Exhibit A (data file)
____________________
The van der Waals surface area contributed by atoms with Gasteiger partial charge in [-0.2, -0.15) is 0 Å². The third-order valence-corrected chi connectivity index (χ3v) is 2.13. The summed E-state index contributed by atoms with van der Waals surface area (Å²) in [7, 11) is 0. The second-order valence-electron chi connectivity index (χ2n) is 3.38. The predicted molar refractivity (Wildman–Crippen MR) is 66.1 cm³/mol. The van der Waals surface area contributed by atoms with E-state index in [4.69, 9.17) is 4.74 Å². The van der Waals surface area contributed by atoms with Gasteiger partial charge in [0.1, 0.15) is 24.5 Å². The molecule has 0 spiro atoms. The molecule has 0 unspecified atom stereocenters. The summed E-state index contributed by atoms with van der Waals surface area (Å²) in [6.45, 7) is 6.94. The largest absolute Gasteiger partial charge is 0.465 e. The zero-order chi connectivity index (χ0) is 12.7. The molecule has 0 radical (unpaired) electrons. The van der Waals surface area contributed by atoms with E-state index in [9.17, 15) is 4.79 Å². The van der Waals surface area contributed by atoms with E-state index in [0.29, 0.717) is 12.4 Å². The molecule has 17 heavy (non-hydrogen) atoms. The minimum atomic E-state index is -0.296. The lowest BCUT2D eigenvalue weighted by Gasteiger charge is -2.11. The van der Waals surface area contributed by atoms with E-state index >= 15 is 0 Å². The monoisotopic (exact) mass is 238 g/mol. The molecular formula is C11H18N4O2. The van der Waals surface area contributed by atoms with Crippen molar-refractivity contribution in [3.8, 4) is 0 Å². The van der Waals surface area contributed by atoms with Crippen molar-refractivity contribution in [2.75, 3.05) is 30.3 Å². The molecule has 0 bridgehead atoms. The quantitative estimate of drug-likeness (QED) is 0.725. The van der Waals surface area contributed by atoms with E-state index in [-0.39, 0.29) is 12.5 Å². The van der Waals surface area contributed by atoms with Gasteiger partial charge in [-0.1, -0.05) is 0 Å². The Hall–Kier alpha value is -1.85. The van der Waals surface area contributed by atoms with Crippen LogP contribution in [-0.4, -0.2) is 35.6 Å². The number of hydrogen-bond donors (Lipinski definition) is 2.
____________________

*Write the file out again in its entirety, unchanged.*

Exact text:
The van der Waals surface area contributed by atoms with Gasteiger partial charge in [-0.2, -0.15) is 0 Å². The third-order valence-corrected chi connectivity index (χ3v) is 2.13. The summed E-state index contributed by atoms with van der Waals surface area (Å²) in [7, 11) is 0. The second-order valence-electron chi connectivity index (χ2n) is 3.38. The predicted molar refractivity (Wildman–Crippen MR) is 66.1 cm³/mol. The van der Waals surface area contributed by atoms with E-state index in [4.69, 9.17) is 4.74 Å². The van der Waals surface area contributed by atoms with Gasteiger partial charge in [0.1, 0.15) is 24.5 Å². The molecule has 0 spiro atoms. The molecule has 0 unspecified atom stereocenters. The summed E-state index contributed by atoms with van der Waals surface area (Å²) in [6.45, 7) is 6.94. The largest absolute Gasteiger partial charge is 0.465 e. The zero-order chi connectivity index (χ0) is 12.7. The molecule has 0 radical (unpaired) electrons. The van der Waals surface area contributed by atoms with E-state index in [9.17, 15) is 4.79 Å². The van der Waals surface area contributed by atoms with E-state index in [0.29, 0.717) is 12.4 Å². The molecule has 17 heavy (non-hydrogen) atoms. The minimum atomic E-state index is -0.296. The lowest BCUT2D eigenvalue weighted by Gasteiger charge is -2.11. The van der Waals surface area contributed by atoms with E-state index >= 15 is 0 Å². The monoisotopic (exact) mass is 238 g/mol. The molecular formula is C11H18N4O2. The van der Waals surface area contributed by atoms with Crippen molar-refractivity contribution in [3.8, 4) is 0 Å². The van der Waals surface area contributed by atoms with Crippen molar-refractivity contribution in [2.75, 3.05) is 30.3 Å². The molecule has 0 bridgehead atoms. The quantitative estimate of drug-likeness (QED) is 0.725. The van der Waals surface area contributed by atoms with E-state index in [-0.39, 0.29) is 12.5 Å². The van der Waals surface area contributed by atoms with Gasteiger partial charge in [-0.1, -0.05) is 0 Å². The Hall–Kier alpha value is -1.85. The van der Waals surface area contributed by atoms with Crippen LogP contribution in [-0.4, -0.2) is 35.6 Å². The number of hydrogen-bond donors (Lipinski definition) is 2.